Glioma Overview

Low-grade glioma, also known as grade 2 glioma, generally affect young adults. The pathophysiology gradually leads to neurologic deterioration and ultimately, early death. Common treatment options are surgery, radiotherapy, or chemotherapy. However, recent advancements have shown that people suffering from glioma showed a longer progression-free survival (PFS) in comparison to those who were given only radiotherapy when prescribed radiotherapy along with chemotherapy consisting of procarbazine, lomustine (CCNU), and vincristine (PCV). (1, 2)

Glioma Study

The study was performed under the name of Radiation Therapy Oncology Group (RTOG) 9802, and results of the phase III clinical trial were published on April 7, 2016, in the issue of the New England Journal of Medicine. In this study, 251 patients suffering from low-grade glioma were enrolled between October 1998 and June 2002. (1) These patients were at a greater risk because they were ≥40 years old or the tumors were almost, but not completely removed surgically. They were randomly divided into two groups, one receiving either radiotherapy along with 6 rounds of PCV chemotherapy and one receiving only radiotherapy. Tumor samples were collected before starting treatment for pathological review and samples were prepared for correlative lab studies.


With a median follow-up of 11.9 years, the study revealed that 67% of patients presented with tumor progression and 55% of the participants expired (1). Patients who received combined therapy showed a longer median survival time (13.3 years) in comparison to those receiving only radiotherapy (7.8 years) (1). The median PFS time was 10.4 and 4.0 years for people receiving combined therapy and radiotherapy, respectively (1,2). The dual therapy proved all the more beneficial because the 10 year PFS rate for patients was 51% versus 21% in those receiving only radiotherapy; the overall survival rate was 60% and 40%, respectively (1). Research even suggested that cognitive functions of the patients receiving dual therapy were less compromised in comparison to those receiving only radiotherapy. (3)

Researchers found that both PFS and overall survival rates were better when patients received both radiotherapy and chemotherapy, especially in cases that histopathologically had oligodendroglioma (1). The toxic side effects of the treatments were greater and constant in patients undergoing PCV chemotherapy. Commonly observed toxicities were a loss of appetite, nausea, vomiting, and tiredness. (1)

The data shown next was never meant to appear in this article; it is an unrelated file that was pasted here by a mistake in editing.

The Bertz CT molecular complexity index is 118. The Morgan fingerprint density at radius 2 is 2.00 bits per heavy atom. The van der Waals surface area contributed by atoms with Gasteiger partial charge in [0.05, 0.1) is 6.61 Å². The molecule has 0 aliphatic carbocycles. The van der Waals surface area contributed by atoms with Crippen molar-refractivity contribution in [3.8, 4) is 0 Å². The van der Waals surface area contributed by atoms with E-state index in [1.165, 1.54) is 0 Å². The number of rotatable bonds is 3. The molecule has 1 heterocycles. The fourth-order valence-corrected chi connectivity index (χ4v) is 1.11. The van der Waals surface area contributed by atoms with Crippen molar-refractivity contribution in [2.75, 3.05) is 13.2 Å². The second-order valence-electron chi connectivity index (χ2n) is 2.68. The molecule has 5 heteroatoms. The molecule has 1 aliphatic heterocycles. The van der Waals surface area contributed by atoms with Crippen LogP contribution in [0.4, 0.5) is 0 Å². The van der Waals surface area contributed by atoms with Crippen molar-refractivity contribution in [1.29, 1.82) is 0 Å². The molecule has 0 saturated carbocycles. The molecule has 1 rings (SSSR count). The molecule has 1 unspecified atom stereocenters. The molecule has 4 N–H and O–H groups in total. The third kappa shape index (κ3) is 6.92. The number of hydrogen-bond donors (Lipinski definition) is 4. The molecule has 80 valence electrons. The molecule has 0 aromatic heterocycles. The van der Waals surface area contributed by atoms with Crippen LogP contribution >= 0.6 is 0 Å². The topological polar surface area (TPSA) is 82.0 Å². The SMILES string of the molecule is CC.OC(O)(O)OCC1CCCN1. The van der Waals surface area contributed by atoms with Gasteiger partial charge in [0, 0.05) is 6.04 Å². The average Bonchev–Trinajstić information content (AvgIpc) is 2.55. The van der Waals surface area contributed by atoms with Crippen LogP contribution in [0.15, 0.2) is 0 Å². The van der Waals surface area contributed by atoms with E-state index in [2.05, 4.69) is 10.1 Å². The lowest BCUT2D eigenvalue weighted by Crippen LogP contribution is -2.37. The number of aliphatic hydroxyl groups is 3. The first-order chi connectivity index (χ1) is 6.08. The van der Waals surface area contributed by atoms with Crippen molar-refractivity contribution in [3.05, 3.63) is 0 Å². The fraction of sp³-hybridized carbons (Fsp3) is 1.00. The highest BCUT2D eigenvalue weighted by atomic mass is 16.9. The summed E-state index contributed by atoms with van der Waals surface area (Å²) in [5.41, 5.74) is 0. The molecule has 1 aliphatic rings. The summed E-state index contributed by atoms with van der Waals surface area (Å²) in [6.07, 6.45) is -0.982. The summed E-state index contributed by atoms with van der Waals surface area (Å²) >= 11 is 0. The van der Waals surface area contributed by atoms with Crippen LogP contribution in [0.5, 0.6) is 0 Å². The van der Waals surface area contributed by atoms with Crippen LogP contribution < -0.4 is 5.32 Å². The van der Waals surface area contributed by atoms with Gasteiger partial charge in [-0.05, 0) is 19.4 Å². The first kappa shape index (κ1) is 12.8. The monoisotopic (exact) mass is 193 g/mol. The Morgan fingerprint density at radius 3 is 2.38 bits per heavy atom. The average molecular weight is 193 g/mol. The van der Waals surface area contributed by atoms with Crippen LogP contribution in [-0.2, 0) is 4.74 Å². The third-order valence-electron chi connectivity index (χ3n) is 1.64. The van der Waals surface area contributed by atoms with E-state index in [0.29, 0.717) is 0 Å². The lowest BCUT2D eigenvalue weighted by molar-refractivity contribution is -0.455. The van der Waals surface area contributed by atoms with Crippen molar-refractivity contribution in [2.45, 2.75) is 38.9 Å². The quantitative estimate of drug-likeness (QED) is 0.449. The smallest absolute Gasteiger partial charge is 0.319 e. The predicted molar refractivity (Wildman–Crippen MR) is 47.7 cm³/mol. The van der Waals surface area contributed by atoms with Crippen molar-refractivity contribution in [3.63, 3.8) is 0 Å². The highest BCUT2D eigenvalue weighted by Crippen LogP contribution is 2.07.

Results of this study suggest that for longer survival rates in patients suffering from low-grade glioma, the treatment should begin with radiotherapy followed by PCV. (1) Using this as a rescue treatment for relapse after using only radiotherapy would not be very effective. Furthermore, researchers are of the view that in some patients, genetic alterations were the cause of glioma being resistant to chemotherapy.

Credit: Dr. Rachita on behalf of Borderless Access

Copyright © 2016 BorderlessAccess


 Reference Sources:

  1. Buckner JC, Shaw EG, Pugh SL, et al. Radiation plus Procarbazine, CCNU, and Vincristine in Low-Grade Glioma. New England Journal of Medicine, 374(14), 1344-1355.
  2. Shaw EG, Wang M, Coons SW, Brachman DG, et al. Randomized trial of radiation therapy plus procarbazine, lomustine, and vincristine chemotherapy for supratentorial adult low-grade glioma: initial results of RTOG 9802. J Clin Oncol. 2012 Sep 1;30(25):3065-70.
  3. Prabhu RS, Won M, Shaw EG, Hu C, et al. Effect of the addition of chemotherapy to radiotherapy on cognitive function in patients with low-grade glioma: secondary analysis of RTOG 98-02. J Clin Oncol. 2014 Feb 20;32(6):535-41.